Cells in the body collectively sustain mechanical deformations in almost all physiological functions. From the morphogenesis stage, cells'' ability to sustain stress is essential for the body''s well-being. Several pathologies have been associated with abnormal mechanical properties, thus suggesting the Young''s modulus as a biomarker to diagnose diseases and determine their progression. Advancements in the field are quite slow because current techniques for measuring cell and tissue mechanics rely on complex and bulky measurement platforms that have low repeatability rates and limited measurement time-scales. We present the first miniaturized system that allows accurate quantification of the Young''s modulus of adherent cell monolayers over a longer time (1-2 days). Our approach is based on tensile testing and optical read-out. Thanks to a thoughtful design and material choice, we are able to miniaturize tensile testing platforms into a 1 cmx 2 cm device. We provide highly repeatable Young''s modulus measurements in the relevant range between 3 kPa and 300 kPa, over time and under physiological conditions, thus representing an interesting alternative to existing measurement platforms. Furthermore, the compatibility with standard biological equipment, continuous optical imaging and measurements on all types of adherent cells make this device highly versatile. Measurements on human sarcoma osteogenic (SaOS2) and Madin-Darby canine kidney cells (MDCK) are reported. The demonstrated capability to measure real-time changes in mechanical properties, such as after chemical treatment, opens the door for investigating the effects of drugs on cell mechanics.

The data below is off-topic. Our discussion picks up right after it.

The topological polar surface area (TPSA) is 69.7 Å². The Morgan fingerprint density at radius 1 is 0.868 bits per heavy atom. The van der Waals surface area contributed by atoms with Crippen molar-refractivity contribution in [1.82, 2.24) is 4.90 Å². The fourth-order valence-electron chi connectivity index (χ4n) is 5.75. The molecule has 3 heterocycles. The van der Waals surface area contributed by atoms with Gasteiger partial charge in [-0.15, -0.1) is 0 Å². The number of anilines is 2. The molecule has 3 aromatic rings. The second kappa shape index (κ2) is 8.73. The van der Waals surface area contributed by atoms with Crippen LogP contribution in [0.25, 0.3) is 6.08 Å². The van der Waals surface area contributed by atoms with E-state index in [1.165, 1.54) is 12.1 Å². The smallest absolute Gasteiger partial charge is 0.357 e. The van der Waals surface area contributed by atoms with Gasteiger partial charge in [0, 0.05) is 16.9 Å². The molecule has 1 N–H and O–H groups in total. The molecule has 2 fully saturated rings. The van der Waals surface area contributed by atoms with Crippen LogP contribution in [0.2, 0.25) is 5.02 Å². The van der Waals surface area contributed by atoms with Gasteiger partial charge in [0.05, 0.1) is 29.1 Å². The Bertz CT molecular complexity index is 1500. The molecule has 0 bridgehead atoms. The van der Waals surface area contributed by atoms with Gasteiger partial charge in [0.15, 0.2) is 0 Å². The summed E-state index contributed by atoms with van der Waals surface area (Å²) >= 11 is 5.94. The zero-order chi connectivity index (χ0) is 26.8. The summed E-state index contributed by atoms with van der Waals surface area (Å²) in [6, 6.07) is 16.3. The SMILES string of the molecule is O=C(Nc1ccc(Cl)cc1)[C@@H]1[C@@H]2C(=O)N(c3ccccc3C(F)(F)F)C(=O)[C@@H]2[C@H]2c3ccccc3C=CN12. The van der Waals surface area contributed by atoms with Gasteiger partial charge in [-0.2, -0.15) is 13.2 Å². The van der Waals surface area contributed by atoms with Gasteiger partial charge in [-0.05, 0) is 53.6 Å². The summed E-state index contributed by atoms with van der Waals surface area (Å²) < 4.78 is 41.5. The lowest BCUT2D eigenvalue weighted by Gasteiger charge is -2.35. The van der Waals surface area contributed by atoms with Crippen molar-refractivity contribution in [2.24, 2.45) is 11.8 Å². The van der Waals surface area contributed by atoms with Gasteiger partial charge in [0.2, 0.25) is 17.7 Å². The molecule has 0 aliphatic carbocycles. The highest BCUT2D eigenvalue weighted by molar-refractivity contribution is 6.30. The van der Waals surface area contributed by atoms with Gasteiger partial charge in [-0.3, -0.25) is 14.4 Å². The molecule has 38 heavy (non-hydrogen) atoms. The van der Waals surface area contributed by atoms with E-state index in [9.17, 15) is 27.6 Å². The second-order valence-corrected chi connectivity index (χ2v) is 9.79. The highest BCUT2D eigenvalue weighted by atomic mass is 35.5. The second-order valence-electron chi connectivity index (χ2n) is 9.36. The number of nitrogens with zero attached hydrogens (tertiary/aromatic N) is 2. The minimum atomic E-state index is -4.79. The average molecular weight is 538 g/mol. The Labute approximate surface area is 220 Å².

Lab on a Chip, vol. 19 (12), pp. 2138-2146, Jun 2019.